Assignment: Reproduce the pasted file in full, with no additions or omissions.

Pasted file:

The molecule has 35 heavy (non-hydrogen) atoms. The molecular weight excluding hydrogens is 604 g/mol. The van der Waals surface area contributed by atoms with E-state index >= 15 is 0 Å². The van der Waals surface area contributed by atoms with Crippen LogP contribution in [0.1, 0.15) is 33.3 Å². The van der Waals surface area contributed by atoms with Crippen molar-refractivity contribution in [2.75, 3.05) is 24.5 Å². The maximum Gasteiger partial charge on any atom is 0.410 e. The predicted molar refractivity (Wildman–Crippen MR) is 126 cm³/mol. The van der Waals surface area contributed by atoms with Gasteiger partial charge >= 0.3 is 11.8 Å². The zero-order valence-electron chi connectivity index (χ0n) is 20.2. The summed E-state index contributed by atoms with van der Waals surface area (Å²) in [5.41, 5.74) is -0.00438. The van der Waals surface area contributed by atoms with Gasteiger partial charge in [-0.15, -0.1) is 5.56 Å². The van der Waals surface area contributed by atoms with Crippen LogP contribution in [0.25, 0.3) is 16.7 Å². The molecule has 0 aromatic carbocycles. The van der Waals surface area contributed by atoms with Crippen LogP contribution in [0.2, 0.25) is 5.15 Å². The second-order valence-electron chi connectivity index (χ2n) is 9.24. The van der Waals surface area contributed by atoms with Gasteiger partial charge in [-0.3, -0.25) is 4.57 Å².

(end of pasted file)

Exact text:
The molecule has 35 heavy (non-hydrogen) atoms. The molecular weight excluding hydrogens is 604 g/mol. The van der Waals surface area contributed by atoms with E-state index >= 15 is 0 Å². The van der Waals surface area contributed by atoms with Crippen LogP contribution in [0.1, 0.15) is 33.3 Å². The van der Waals surface area contributed by atoms with Crippen molar-refractivity contribution in [2.75, 3.05) is 24.5 Å². The maximum Gasteiger partial charge on any atom is 0.410 e. The predicted molar refractivity (Wildman–Crippen MR) is 126 cm³/mol. The van der Waals surface area contributed by atoms with Gasteiger partial charge >= 0.3 is 11.8 Å². The zero-order valence-electron chi connectivity index (χ0n) is 20.2. The summed E-state index contributed by atoms with van der Waals surface area (Å²) in [5.41, 5.74) is -0.00438. The van der Waals surface area contributed by atoms with Gasteiger partial charge in [-0.15, -0.1) is 5.56 Å². The van der Waals surface area contributed by atoms with Crippen LogP contribution in [0.25, 0.3) is 16.7 Å². The molecule has 0 aromatic carbocycles. The van der Waals surface area contributed by atoms with Crippen LogP contribution in [0.2, 0.25) is 5.15 Å². The second-order valence-electron chi connectivity index (χ2n) is 9.24. The van der Waals surface area contributed by atoms with Gasteiger partial charge in [-0.3, -0.25) is 4.57 Å².